Top tips for business success

4 min read

To mark the start of the new decade, QuickBooks collaborated with The Times to host a roundtable with eight inspiring people from the world of business and entrepreneurship.

We asked them to tell us what it means to run a business in the UK today.

They told us the thrills and challenges of starting, growing and sustaining their businesses. From navigating regulation, to finding customers, following their principles, or hiring new staff on to the payroll – the list was almost endless.

Below are some of the most impactful things our small business owners told us.

But don’t forget the most important thing.

Success comes in many different forms.

At the roundtable was everyone from owners of small businesses looking to get their first non-family member on the payroll to The Apprentice finalists. People turning their passion into a business to serial entrepreneurs and founders of some of Britain’s most-loved brands.

Whichever category you fit into – or none – we hope you find something inspiring in their words. We certainly did.

Starting out

Claire Young, The Apprentice finalist and co-founder of School Speakers

Some people find it a learning curve, but for me it was like a learning cliff. As an employee, you know a lot about a little, but when you run a business, suddenly you need to know a little about everything and you are just thrown in. Those people who can survive, fly.

Pip Murray, Founder of Pip and Nut

When looking to grow your business, having access to other people’s expertise is vital. You eventually reach a tipping point where other skill sets than your own are needed and contractors can’t provide the in-depth quality of work that you need. When looking to make your first hire, you really need to think about where you need to add value.

Lyndsey Simpson, CEO of The Curve Group

Business is a bit like a game of Snakes and Ladders. Sometimes you pick up a massive customer win and that takes you two rungs up on the ladder to a different scale of business, and then a piece of legislation comes in, like IR35 or GDPR, that derails you and take you back 18 months. If you think of it as being on this playing board of Snakes and Ladders, then you don’t take each of these snakes as a defining moment.

James Averdieck, Founder of Gü

I think that one of the biggest barriers, versus America, is the kind of stigma of failure. Actually if we could just fail early, as they say, and then use that experience to move on to something else, then that’s almost a badge of honour as well.

Growing the business and bringing employees on the payroll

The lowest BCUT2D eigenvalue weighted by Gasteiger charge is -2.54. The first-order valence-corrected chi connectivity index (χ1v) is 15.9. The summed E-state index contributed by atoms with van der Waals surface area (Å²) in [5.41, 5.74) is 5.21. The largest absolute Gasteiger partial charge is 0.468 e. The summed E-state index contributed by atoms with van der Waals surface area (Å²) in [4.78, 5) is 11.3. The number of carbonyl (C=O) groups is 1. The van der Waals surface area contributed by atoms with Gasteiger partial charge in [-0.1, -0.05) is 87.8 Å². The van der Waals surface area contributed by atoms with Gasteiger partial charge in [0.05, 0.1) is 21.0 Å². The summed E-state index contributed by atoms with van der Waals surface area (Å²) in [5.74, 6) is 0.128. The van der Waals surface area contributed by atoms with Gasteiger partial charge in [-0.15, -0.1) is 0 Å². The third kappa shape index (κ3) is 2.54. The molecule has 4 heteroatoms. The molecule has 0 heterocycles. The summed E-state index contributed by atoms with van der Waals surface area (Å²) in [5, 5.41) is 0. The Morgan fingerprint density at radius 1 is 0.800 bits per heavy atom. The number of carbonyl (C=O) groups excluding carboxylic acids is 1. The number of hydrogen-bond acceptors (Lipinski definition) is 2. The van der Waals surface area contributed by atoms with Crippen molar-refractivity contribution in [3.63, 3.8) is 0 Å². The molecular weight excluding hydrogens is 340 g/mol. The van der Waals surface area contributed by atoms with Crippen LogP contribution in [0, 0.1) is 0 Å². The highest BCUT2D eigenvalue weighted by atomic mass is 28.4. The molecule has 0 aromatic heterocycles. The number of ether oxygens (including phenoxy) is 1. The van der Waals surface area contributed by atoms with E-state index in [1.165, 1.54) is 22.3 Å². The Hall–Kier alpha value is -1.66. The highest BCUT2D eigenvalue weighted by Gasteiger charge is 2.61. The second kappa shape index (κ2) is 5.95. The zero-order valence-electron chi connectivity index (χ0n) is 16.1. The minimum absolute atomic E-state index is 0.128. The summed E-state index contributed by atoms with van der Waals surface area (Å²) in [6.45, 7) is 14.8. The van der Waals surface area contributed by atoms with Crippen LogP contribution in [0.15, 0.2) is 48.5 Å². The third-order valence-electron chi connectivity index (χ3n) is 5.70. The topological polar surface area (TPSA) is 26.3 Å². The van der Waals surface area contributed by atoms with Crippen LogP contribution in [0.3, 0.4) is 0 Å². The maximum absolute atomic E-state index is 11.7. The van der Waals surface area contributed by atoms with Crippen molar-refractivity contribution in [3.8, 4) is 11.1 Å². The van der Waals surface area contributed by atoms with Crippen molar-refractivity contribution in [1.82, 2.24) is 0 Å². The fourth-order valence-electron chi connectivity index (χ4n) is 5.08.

John Waddy, Founder of Kentish Soap Company

There is an emotional decision in taking on a permanent employee because there is a responsibility for that person. There is an obligation on us to make sure the company is sustainable, and the business is sustainable, and these people have got good jobs. But on the other side to that, there is a worry about simple things like IP. We have our product recipes to protect.

Paula de Lao, Founder of Union Station Yoga

We have about 20 to 30 freelancers on our team because we hire yoga teachers, so they are all freelancers. The admin that comes with taking invoices and following up on invoices and all of that is huge. So, for us to grow the business I need my manager who is currently managing the studio to be focused on growth versus admin and payroll and chasing people for invoices.

Roni Savage, Founder of Jomas Associates

We are actually employing to deal with the Brexit uncertainty. I am taking on a Business Development Manager to help raise the profile of the business even further. My clients are in the construction industry, so there’s always going to be a demand for homes and schools and offices, but some developers may drop off. So, what we are trying to do is spread our wings a bit and raise a pool of clients.

Pauline Green, Payroll Lead, QuickBooks

We are told that the generations coming through now, they expect slightly different. They expect more of a project or a mission-based, rather than, from a company you know, they want that flexible working. The future employment area is actually changing, and it will be more dynamic.

Whatever your situation, get the right software in place, and free your time to focus on running your business. Whether it’s your first or fiftieth employee, QuickBooks Payroll is packed with features that take the hassle out of managing payroll.

If you haven’t yet explored what QuickBooks can do for you, visit https://quickbooks.intuit.com/uk/payroll/ to find out more.

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